In April, President George W. Bush signed S.256, the Bankruptcy Abuse Prevention and Consumer Protection Act of 2005 into law. The provisions of the new law, most of which went into effect October 17, include several changes that affect businesses filing for bankruptcy. Changes include: establishing a way to test for Chapter 7 bankruptcy; raising the priority for payments of domestic support obligations; placing limits on the homestead exemption; and requiring credit counseling prior to filing. The new law also enhances credit card company disclosure requirements. In addition, the United States Trustee Program, the component of the U.S. Department of Justice (DOJ) responsible for enforcing the bankruptcy law, will now have added responsibilities. Small businesses filing for Chapter 11 will now be subjected to "enhanced oversight" conducted by the United States Trustee Program.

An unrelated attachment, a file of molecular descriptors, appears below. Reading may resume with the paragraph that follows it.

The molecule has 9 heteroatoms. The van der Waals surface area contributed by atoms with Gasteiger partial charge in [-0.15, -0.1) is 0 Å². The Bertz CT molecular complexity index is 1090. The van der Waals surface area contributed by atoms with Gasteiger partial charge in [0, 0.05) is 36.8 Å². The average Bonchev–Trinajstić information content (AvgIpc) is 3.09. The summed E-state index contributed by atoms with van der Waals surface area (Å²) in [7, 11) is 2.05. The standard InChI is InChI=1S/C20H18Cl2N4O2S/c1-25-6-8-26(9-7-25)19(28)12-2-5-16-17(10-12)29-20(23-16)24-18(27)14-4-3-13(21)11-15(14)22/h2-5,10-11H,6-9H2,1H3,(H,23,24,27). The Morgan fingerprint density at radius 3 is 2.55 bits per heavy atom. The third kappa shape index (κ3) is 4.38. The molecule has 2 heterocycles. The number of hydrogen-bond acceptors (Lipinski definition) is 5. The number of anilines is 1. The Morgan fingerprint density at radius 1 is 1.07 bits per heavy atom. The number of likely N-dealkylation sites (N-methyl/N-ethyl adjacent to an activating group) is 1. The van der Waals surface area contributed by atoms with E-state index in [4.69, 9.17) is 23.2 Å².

Under the new law, individual debtors filing bankruptcy on or after October 17 will be required to undergo credit counseling within six months before filing; they must also complete a financial management instructional course after filing.
According to an online CNN article, the new law could very well be considered a "gift" to creditors. Since under the new law more debtors will be forced to file Chapter 13 bankruptcy rather than Chapter 7, creditors are likely to benefit heavily from the repayment plans. (Note: Under Chapter 13 debtors are put on a repayment plan compared to Chapter 7 in which all assets are liquidated.)
Additional information about bankruptcy can be found online at www.usdoj.gov/ust.
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